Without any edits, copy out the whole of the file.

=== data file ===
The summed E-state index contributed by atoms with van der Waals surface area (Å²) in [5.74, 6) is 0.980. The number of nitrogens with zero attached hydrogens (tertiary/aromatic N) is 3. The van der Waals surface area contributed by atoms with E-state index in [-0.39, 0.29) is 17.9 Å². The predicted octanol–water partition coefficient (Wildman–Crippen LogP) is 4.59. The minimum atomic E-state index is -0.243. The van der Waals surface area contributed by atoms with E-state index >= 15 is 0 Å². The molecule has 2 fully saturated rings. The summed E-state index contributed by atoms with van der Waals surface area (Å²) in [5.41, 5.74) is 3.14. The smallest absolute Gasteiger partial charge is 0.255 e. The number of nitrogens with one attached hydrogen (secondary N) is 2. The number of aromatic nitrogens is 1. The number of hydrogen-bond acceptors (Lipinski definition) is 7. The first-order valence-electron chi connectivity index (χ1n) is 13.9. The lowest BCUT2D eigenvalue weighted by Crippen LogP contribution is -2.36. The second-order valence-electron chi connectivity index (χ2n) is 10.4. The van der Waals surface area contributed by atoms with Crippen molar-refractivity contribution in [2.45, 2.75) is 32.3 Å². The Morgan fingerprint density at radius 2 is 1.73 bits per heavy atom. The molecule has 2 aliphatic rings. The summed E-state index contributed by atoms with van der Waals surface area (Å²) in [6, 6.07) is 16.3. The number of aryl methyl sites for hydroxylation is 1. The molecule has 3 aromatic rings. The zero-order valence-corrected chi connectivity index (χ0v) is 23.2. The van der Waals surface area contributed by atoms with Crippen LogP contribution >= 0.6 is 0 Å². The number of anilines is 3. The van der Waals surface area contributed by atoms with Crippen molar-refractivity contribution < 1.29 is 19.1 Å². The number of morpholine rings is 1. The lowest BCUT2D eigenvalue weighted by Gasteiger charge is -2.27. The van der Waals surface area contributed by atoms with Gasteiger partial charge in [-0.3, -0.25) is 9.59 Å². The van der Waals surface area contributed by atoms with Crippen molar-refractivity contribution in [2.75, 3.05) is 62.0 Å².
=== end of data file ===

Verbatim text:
The summed E-state index contributed by atoms with van der Waals surface area (Å²) in [5.74, 6) is 0.980. The number of nitrogens with zero attached hydrogens (tertiary/aromatic N) is 3. The van der Waals surface area contributed by atoms with E-state index in [-0.39, 0.29) is 17.9 Å². The predicted octanol–water partition coefficient (Wildman–Crippen LogP) is 4.59. The minimum atomic E-state index is -0.243. The van der Waals surface area contributed by atoms with E-state index >= 15 is 0 Å². The molecule has 2 fully saturated rings. The summed E-state index contributed by atoms with van der Waals surface area (Å²) in [5.41, 5.74) is 3.14. The smallest absolute Gasteiger partial charge is 0.255 e. The number of nitrogens with one attached hydrogen (secondary N) is 2. The number of aromatic nitrogens is 1. The number of hydrogen-bond acceptors (Lipinski definition) is 7. The first-order valence-electron chi connectivity index (χ1n) is 13.9. The lowest BCUT2D eigenvalue weighted by Crippen LogP contribution is -2.36. The second-order valence-electron chi connectivity index (χ2n) is 10.4. The van der Waals surface area contributed by atoms with Crippen molar-refractivity contribution in [2.45, 2.75) is 32.3 Å². The Morgan fingerprint density at radius 2 is 1.73 bits per heavy atom. The molecule has 2 aliphatic rings. The summed E-state index contributed by atoms with van der Waals surface area (Å²) in [6, 6.07) is 16.3. The number of aryl methyl sites for hydroxylation is 1. The molecule has 3 aromatic rings. The zero-order valence-corrected chi connectivity index (χ0v) is 23.2. The van der Waals surface area contributed by atoms with Crippen LogP contribution >= 0.6 is 0 Å². The number of anilines is 3. The van der Waals surface area contributed by atoms with Crippen molar-refractivity contribution < 1.29 is 19.1 Å². The number of morpholine rings is 1. The lowest BCUT2D eigenvalue weighted by Gasteiger charge is -2.27. The van der Waals surface area contributed by atoms with Gasteiger partial charge in [-0.3, -0.25) is 9.59 Å². The van der Waals surface area contributed by atoms with Crippen molar-refractivity contribution in [2.75, 3.05) is 62.0 Å².